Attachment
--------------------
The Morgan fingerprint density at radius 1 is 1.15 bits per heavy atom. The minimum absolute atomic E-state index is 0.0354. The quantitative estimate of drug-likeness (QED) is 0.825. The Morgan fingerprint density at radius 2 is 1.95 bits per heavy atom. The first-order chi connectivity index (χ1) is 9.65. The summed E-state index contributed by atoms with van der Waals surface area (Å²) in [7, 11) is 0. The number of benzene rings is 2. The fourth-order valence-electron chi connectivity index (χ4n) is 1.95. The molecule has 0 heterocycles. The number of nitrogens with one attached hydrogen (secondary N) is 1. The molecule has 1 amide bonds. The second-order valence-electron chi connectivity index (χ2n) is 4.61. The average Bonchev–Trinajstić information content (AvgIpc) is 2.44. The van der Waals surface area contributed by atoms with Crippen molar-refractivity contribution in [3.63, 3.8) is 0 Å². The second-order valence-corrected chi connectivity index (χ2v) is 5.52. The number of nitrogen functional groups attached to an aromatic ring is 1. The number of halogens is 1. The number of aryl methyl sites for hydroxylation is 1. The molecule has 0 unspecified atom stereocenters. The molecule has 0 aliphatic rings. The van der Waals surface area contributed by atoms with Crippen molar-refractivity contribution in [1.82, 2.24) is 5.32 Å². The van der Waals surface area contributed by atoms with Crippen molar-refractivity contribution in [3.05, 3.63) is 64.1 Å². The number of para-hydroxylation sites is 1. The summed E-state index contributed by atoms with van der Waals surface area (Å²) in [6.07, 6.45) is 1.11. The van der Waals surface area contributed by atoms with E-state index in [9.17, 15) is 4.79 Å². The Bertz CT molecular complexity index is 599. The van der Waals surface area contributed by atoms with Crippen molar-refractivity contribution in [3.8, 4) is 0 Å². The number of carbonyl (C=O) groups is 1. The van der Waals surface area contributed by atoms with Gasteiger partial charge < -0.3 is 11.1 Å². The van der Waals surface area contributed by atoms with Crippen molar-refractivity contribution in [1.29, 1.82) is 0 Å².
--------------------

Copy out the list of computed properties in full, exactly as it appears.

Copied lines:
The Morgan fingerprint density at radius 1 is 1.15 bits per heavy atom. The minimum absolute atomic E-state index is 0.0354. The quantitative estimate of drug-likeness (QED) is 0.825. The Morgan fingerprint density at radius 2 is 1.95 bits per heavy atom. The first-order chi connectivity index (χ1) is 9.65. The summed E-state index contributed by atoms with van der Waals surface area (Å²) in [7, 11) is 0. The number of benzene rings is 2. The fourth-order valence-electron chi connectivity index (χ4n) is 1.95. The molecule has 0 heterocycles. The number of nitrogens with one attached hydrogen (secondary N) is 1. The molecule has 1 amide bonds. The second-order valence-electron chi connectivity index (χ2n) is 4.61. The average Bonchev–Trinajstić information content (AvgIpc) is 2.44. The van der Waals surface area contributed by atoms with Crippen molar-refractivity contribution in [3.63, 3.8) is 0 Å². The second-order valence-corrected chi connectivity index (χ2v) is 5.52. The number of nitrogen functional groups attached to an aromatic ring is 1. The number of halogens is 1. The number of aryl methyl sites for hydroxylation is 1. The molecule has 0 unspecified atom stereocenters. The molecule has 0 aliphatic rings. The van der Waals surface area contributed by atoms with Crippen molar-refractivity contribution in [1.82, 2.24) is 5.32 Å². The van der Waals surface area contributed by atoms with Crippen molar-refractivity contribution in [3.05, 3.63) is 64.1 Å². The number of para-hydroxylation sites is 1. The summed E-state index contributed by atoms with van der Waals surface area (Å²) in [6.07, 6.45) is 1.11. The van der Waals surface area contributed by atoms with E-state index in [9.17, 15) is 4.79 Å². The Bertz CT molecular complexity index is 599. The van der Waals surface area contributed by atoms with Crippen molar-refractivity contribution in [3.8, 4) is 0 Å². The number of carbonyl (C=O) groups is 1. The van der Waals surface area contributed by atoms with Gasteiger partial charge < -0.3 is 11.1 Å². The van der Waals surface area contributed by atoms with Crippen molar-refractivity contribution in [1.29, 1.82) is 0 Å².